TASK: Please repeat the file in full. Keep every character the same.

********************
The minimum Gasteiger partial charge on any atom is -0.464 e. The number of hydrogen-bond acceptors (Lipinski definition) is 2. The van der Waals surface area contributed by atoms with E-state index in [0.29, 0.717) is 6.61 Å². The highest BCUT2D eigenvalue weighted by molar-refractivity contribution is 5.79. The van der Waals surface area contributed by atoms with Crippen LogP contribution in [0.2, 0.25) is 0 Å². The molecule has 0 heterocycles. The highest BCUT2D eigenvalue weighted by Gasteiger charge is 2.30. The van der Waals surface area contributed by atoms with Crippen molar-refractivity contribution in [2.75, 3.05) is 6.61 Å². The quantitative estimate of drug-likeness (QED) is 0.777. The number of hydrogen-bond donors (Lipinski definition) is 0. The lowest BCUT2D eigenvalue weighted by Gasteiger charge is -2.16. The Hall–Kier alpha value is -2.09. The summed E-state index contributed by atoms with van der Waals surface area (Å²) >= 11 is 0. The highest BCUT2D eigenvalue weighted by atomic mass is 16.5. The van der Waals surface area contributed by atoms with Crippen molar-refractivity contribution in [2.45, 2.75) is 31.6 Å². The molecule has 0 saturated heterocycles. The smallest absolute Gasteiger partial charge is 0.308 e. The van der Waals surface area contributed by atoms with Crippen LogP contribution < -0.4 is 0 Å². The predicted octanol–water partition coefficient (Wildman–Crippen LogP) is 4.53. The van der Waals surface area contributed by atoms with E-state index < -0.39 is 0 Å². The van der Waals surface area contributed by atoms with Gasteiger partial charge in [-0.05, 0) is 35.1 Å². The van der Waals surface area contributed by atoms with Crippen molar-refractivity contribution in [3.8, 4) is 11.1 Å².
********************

The minimum Gasteiger partial charge on any atom is -0.464 e. The number of hydrogen-bond acceptors (Lipinski definition) is 2. The van der Waals surface area contributed by atoms with E-state index in [0.29, 0.717) is 6.61 Å². The highest BCUT2D eigenvalue weighted by molar-refractivity contribution is 5.79. The van der Waals surface area contributed by atoms with Crippen LogP contribution in [0.2, 0.25) is 0 Å². The molecule has 0 heterocycles. The highest BCUT2D eigenvalue weighted by Gasteiger charge is 2.30. The van der Waals surface area contributed by atoms with Crippen molar-refractivity contribution in [2.75, 3.05) is 6.61 Å². The quantitative estimate of drug-likeness (QED) is 0.777. The number of hydrogen-bond donors (Lipinski definition) is 0. The lowest BCUT2D eigenvalue weighted by Gasteiger charge is -2.16. The Hall–Kier alpha value is -2.09. The summed E-state index contributed by atoms with van der Waals surface area (Å²) >= 11 is 0. The highest BCUT2D eigenvalue weighted by atomic mass is 16.5. The van der Waals surface area contributed by atoms with Crippen molar-refractivity contribution in [2.45, 2.75) is 31.6 Å². The molecule has 0 saturated heterocycles. The smallest absolute Gasteiger partial charge is 0.308 e. The van der Waals surface area contributed by atoms with Crippen LogP contribution < -0.4 is 0 Å². The predicted octanol–water partition coefficient (Wildman–Crippen LogP) is 4.53. The van der Waals surface area contributed by atoms with E-state index < -0.39 is 0 Å². The van der Waals surface area contributed by atoms with Gasteiger partial charge in [-0.05, 0) is 35.1 Å². The van der Waals surface area contributed by atoms with Crippen molar-refractivity contribution in [3.8, 4) is 11.1 Å².